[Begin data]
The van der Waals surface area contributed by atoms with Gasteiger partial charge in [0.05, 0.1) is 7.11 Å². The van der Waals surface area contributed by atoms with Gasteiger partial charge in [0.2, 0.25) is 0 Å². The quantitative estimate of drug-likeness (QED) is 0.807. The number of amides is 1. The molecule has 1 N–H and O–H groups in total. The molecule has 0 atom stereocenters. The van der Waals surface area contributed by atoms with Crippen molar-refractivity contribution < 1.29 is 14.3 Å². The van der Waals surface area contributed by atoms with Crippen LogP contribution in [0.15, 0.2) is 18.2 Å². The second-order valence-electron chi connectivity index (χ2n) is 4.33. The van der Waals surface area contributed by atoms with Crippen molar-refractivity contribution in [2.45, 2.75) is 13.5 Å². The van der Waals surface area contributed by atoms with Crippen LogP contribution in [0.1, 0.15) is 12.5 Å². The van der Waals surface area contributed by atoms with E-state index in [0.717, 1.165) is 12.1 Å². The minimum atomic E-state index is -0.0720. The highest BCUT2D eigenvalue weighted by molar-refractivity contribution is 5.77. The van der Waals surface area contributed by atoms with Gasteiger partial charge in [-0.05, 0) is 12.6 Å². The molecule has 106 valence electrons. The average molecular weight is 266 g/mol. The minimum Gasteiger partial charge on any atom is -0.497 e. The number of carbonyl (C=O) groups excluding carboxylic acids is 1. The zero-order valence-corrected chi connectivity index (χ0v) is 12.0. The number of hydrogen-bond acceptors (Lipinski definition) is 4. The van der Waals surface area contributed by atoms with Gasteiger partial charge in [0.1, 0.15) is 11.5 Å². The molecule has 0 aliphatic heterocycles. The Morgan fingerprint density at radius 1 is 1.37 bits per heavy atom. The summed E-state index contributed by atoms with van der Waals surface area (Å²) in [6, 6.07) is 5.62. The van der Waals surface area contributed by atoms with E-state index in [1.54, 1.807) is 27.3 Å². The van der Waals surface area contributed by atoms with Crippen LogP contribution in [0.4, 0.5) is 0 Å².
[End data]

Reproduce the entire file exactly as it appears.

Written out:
The van der Waals surface area contributed by atoms with Gasteiger partial charge in [0.05, 0.1) is 7.11 Å². The van der Waals surface area contributed by atoms with Gasteiger partial charge in [0.2, 0.25) is 0 Å². The quantitative estimate of drug-likeness (QED) is 0.807. The number of amides is 1. The molecule has 1 N–H and O–H groups in total. The molecule has 0 atom stereocenters. The van der Waals surface area contributed by atoms with Crippen molar-refractivity contribution < 1.29 is 14.3 Å². The van der Waals surface area contributed by atoms with Crippen LogP contribution in [0.15, 0.2) is 18.2 Å². The second-order valence-electron chi connectivity index (χ2n) is 4.33. The van der Waals surface area contributed by atoms with Crippen molar-refractivity contribution in [2.45, 2.75) is 13.5 Å². The van der Waals surface area contributed by atoms with Crippen LogP contribution in [0.1, 0.15) is 12.5 Å². The van der Waals surface area contributed by atoms with E-state index in [0.717, 1.165) is 12.1 Å². The minimum atomic E-state index is -0.0720. The highest BCUT2D eigenvalue weighted by molar-refractivity contribution is 5.77. The van der Waals surface area contributed by atoms with Gasteiger partial charge in [-0.05, 0) is 12.6 Å². The molecule has 106 valence electrons. The average molecular weight is 266 g/mol. The minimum Gasteiger partial charge on any atom is -0.497 e. The number of carbonyl (C=O) groups excluding carboxylic acids is 1. The zero-order valence-corrected chi connectivity index (χ0v) is 12.0. The number of hydrogen-bond acceptors (Lipinski definition) is 4. The van der Waals surface area contributed by atoms with Gasteiger partial charge in [0.1, 0.15) is 11.5 Å². The molecule has 0 aliphatic heterocycles. The Morgan fingerprint density at radius 1 is 1.37 bits per heavy atom. The summed E-state index contributed by atoms with van der Waals surface area (Å²) in [6, 6.07) is 5.62. The van der Waals surface area contributed by atoms with E-state index in [1.54, 1.807) is 27.3 Å². The van der Waals surface area contributed by atoms with Crippen LogP contribution in [0.4, 0.5) is 0 Å².